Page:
I do think trellising is a good idea. It keeps things up off the ground to where you don't have to worry as much about the soil staying too wet and rotting the plant. And vertical gardening is awesome.


What's the best way to trellis a plant?

If you have a fence line, like we've got. I'm going to trellis the squash and the cucumbers against my fence back here. I'm just going to let it grow up and I'll use the plastic tape to make sure that they stay on the fence. I'm going to do that with our cantaloupe and watermelons also because cantaloupe and watermelon get really, really big for a little bit of fruit. It would take over your entire garden with one plant. You want to have more than one plant.


You could use fence, you could use regular trellis, you could use lattice work. You can do the teepee, like we did with our beans. Those would be fine with the cucumbers and the squash. Maybe not cantaloupe or watermelon because they'll get so heavy. For those, you'll want something stronger. You could even take 2 pieces of lattice and lean them against each other in an A-frame or teepee shape. And you could get them to grow up on that. Just cover the row with it and they'll go up and you'll be able to harvest from that.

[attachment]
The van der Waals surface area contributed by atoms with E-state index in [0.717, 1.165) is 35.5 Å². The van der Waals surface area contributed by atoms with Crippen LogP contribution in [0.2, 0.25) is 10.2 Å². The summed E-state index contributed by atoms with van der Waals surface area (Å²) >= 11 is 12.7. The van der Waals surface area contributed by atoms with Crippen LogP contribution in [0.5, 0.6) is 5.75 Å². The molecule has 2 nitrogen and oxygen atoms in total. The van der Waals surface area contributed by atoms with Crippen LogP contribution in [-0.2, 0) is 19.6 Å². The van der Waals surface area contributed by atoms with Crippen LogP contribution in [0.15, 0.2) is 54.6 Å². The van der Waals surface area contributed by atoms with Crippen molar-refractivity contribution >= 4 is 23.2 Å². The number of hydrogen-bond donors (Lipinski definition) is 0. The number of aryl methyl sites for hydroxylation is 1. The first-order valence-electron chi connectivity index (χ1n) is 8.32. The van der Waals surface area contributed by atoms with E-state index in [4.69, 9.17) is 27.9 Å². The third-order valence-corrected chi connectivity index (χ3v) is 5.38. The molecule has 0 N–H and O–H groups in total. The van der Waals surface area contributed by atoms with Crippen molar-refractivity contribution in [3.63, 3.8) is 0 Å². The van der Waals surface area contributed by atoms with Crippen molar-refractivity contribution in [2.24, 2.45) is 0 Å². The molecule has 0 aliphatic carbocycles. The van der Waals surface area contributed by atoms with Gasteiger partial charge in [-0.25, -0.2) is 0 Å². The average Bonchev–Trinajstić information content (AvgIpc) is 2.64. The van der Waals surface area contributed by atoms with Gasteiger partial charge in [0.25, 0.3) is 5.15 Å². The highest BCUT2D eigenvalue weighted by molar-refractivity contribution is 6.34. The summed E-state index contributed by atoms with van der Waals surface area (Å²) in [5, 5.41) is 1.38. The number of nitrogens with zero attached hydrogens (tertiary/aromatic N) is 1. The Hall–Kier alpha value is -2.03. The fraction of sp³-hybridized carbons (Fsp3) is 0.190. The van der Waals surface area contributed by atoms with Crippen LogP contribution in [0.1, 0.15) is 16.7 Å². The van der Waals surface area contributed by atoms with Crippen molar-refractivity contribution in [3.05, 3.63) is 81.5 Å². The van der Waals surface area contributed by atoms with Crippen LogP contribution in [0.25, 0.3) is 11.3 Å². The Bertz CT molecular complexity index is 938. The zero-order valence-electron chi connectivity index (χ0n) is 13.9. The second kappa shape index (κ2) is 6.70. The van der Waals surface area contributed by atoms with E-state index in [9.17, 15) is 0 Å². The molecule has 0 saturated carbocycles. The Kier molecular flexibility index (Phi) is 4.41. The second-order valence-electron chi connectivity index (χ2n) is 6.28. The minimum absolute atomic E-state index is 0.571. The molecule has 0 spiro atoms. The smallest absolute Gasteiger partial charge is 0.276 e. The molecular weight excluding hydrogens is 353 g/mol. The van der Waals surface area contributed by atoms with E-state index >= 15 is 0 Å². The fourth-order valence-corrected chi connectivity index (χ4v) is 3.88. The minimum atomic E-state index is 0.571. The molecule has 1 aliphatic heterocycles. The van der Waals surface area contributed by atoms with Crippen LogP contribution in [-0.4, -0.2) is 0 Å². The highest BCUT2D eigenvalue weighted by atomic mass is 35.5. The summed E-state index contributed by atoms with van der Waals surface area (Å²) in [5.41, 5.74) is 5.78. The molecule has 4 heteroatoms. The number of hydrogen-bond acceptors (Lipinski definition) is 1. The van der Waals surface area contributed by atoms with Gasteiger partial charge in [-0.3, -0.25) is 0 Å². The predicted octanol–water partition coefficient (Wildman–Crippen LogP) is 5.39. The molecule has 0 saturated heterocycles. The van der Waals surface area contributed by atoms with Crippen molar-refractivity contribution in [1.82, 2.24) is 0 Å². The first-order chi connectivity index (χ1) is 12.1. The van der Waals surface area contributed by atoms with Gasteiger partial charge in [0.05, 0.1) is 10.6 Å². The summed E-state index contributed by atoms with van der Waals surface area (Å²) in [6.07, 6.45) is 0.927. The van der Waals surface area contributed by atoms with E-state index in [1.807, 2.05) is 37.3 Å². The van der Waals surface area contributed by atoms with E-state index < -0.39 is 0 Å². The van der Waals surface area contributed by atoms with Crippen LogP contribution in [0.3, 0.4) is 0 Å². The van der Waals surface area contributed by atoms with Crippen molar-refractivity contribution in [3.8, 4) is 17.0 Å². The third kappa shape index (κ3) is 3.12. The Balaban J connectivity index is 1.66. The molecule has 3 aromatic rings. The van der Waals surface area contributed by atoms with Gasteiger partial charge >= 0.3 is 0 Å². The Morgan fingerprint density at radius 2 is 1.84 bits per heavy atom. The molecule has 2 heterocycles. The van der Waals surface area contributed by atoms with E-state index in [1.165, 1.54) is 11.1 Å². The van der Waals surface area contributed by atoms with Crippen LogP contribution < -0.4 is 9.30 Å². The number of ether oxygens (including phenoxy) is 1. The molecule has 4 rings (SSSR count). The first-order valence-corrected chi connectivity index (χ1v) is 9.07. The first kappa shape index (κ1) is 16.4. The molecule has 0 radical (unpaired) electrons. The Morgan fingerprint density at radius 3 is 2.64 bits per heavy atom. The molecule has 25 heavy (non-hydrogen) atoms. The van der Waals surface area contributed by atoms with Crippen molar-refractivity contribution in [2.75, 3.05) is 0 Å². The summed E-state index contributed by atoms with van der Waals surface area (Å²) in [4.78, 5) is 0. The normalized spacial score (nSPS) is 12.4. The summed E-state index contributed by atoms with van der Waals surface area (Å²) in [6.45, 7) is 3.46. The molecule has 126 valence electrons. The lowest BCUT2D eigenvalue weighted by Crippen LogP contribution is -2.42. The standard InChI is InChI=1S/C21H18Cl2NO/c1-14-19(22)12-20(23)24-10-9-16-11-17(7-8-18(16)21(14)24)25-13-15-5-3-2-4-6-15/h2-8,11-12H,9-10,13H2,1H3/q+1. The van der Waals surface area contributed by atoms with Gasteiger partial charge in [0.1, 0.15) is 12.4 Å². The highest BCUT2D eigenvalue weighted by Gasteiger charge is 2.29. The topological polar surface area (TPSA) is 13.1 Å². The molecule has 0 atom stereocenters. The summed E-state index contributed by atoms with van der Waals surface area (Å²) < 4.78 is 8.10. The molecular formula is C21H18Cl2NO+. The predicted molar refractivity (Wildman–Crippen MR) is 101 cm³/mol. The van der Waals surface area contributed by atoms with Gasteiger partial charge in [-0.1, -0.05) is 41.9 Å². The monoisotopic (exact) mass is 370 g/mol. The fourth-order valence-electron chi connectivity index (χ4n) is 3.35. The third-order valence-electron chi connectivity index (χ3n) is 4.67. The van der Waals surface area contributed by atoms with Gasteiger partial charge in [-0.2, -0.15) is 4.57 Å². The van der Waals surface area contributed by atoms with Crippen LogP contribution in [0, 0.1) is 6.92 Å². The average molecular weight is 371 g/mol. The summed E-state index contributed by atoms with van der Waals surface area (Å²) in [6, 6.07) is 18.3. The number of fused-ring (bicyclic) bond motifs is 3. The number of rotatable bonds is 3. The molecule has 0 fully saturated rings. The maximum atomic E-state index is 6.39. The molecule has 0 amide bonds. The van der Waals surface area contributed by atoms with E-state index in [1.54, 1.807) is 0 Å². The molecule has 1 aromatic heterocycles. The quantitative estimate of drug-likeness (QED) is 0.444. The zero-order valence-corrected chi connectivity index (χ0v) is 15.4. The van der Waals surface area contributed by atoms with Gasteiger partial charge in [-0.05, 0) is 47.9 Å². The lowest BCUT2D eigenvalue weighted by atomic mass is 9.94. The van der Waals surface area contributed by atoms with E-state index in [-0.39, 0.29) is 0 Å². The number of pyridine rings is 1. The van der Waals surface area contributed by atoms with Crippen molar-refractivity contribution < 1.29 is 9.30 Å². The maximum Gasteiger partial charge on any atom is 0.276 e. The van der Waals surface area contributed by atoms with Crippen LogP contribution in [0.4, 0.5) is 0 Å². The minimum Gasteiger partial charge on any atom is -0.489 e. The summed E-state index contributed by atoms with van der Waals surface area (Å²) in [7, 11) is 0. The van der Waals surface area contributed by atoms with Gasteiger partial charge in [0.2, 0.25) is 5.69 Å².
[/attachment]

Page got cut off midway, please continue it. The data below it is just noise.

You do have to plan on a large area when you're growing these guys. Some of our gardens are just way too small to grow canteloupe or watermelons. But we're going to try this year. I will take over this whole fence line.


I have my Sweet 100s in that corner and I'm kind of worrying about it because now that the trees have started leafing out I'm not getting a lot of sun right now. And that's where I wanted to grow it was in the corner so I could get it to go up. So I might have to move it back this way. I'll have to watch the sun for a while. But I'm going to do it because the Sweet 100s get really huge. It's an indeterminant. They just keeps growing and growing and growing. So I wanted to do it there so that it would have lots of room to spread out and hang up there. But we'll see how it works out.


Snails and slugs and pill bugs do a lot of damage at the soil level. So use Sluggo Plus. Sluggo Plus kills pill bugs in addition to both slugs and and snails. Shake it out in your garden to keep these guys from taking over. And then reapply it about every 30 days.


Do you need to "socially distance" your squashes and cucumbers away from your tomatoes?


No.


I had a tomato plant that grew really big but never produced any fruit.


What were you fertilizing with?


Miracle Gro.


OMG!So this year I want you to get either the Espoma Tomato-tone or Garden-tone. Either one. The stuff that you were fertilizing with has way too much nitrogen. It will cause lots of green growth but it's going to do nothing for buds or blooms and that kind of thing.


The second thing. Make sure you're not running your bees and pollinators off. Because you have to have those.


Third, don't water from the top. If you water from the top, any cross pollination you've got can wash off and then you won't get as much fruit.